The Works of Frederick Schiller: Early Dramas and Romances

By Friedrich Schiller; Henry G. Bohn | Go to book overview

awake, friend Hassan! First to a tavern! My feet have work enough cut out for them. I must coax my stomach to intercede with my legs. (Hastening away -- returns.) Oh! apropos! My chattering made me almost forget one circumstance. You wished to know what passed between Calcagno and your wife. A refusal, sir--that's all. [Runs off.


SCENE XVI.
FIESCO alone.

FIESCO. I pity thee, Calcagno. Didst thou think I should, upon so delicate a point, have been thus careless, had I not relied in perfect security on my wife's virtue and my own deserts? Yet I welcome this passion. Thou art a good soldier. It shall procure me thy arm for the destruction of Doria. (Walking up and down.) Now, Doria, to the scene of action! All the machines are ready for the grand attempt--the instruments are tuned for the terrific concert. Nought is wanting but to throw off the mask, and show Fiesco to the patriots of Genoa. (Some persons are heard approaching.) Ha! Visitors! Who can be coming to disturb me?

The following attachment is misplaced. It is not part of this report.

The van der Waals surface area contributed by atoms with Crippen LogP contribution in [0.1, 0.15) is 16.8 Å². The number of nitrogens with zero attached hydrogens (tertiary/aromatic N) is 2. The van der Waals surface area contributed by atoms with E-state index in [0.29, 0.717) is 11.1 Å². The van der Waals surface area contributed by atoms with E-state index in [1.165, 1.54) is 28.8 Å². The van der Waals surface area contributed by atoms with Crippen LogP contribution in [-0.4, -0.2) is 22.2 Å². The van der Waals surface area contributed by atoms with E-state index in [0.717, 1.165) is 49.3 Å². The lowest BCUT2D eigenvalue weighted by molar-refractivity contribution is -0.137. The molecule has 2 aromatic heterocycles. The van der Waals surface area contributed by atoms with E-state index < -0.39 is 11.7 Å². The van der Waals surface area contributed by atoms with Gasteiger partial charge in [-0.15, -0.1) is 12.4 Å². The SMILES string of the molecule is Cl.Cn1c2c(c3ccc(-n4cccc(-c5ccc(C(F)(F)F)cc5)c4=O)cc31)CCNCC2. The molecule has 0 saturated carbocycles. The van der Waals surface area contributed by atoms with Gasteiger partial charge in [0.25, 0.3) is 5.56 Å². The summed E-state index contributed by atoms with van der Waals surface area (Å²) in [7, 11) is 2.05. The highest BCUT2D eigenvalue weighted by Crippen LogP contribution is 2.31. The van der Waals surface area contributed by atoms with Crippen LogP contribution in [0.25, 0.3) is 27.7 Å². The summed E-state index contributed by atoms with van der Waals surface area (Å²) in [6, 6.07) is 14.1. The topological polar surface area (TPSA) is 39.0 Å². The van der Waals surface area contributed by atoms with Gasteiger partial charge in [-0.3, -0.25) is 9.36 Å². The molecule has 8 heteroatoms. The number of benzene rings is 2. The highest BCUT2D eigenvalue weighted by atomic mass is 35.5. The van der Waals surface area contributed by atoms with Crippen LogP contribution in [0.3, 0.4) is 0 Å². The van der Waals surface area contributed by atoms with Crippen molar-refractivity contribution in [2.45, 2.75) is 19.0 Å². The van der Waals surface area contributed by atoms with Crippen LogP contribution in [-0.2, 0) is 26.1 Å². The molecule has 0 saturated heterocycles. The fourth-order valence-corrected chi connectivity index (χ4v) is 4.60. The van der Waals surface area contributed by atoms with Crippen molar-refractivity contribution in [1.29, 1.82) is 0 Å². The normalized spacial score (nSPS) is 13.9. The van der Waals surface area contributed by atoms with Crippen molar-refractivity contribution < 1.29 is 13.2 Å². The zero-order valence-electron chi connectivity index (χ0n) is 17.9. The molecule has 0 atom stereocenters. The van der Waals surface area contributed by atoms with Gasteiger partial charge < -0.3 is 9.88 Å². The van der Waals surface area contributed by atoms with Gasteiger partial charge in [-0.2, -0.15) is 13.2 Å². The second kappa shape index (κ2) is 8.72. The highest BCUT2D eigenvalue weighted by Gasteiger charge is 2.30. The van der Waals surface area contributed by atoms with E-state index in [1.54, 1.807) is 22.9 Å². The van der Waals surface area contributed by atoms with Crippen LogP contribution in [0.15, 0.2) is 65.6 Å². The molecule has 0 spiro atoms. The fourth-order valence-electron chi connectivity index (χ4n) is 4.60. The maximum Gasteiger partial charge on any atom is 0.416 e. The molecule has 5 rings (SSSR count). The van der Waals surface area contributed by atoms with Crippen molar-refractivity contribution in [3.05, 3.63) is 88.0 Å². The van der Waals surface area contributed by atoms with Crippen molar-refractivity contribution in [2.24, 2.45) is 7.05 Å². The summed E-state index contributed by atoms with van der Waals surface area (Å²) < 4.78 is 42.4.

SCENE XVII.

FIESCO, VERRINA, ROMANO, with a picture; SACCO,
BOURGOGNINO, CALCAGNO.

FIESCO (receiving them with great affability). Welcome, my worthy friends! What important business brings you all hither?--Are you, too, come, my dear brother, Verrina? I should almost have forgotten you, had you not oftener been present to my thoughts than to my sight. I think I have not seen you since my last entertainment.

VERRINA. Do not count the hours, Fiesco! Heavy burthens have, in that interval, weighed down my aged head. But enough of this-----

FIESCO. Not enough to satisfy the anxiety of friendship. You must inform me farther when we are alone. (Addressing BOURGOGNINO.) Welcome, brave youth! Our acquaintance is yet green; but my affection for thee is already ripe. Has your esteem for me improved?

BOURG. 'Tis on the increase.

-177-

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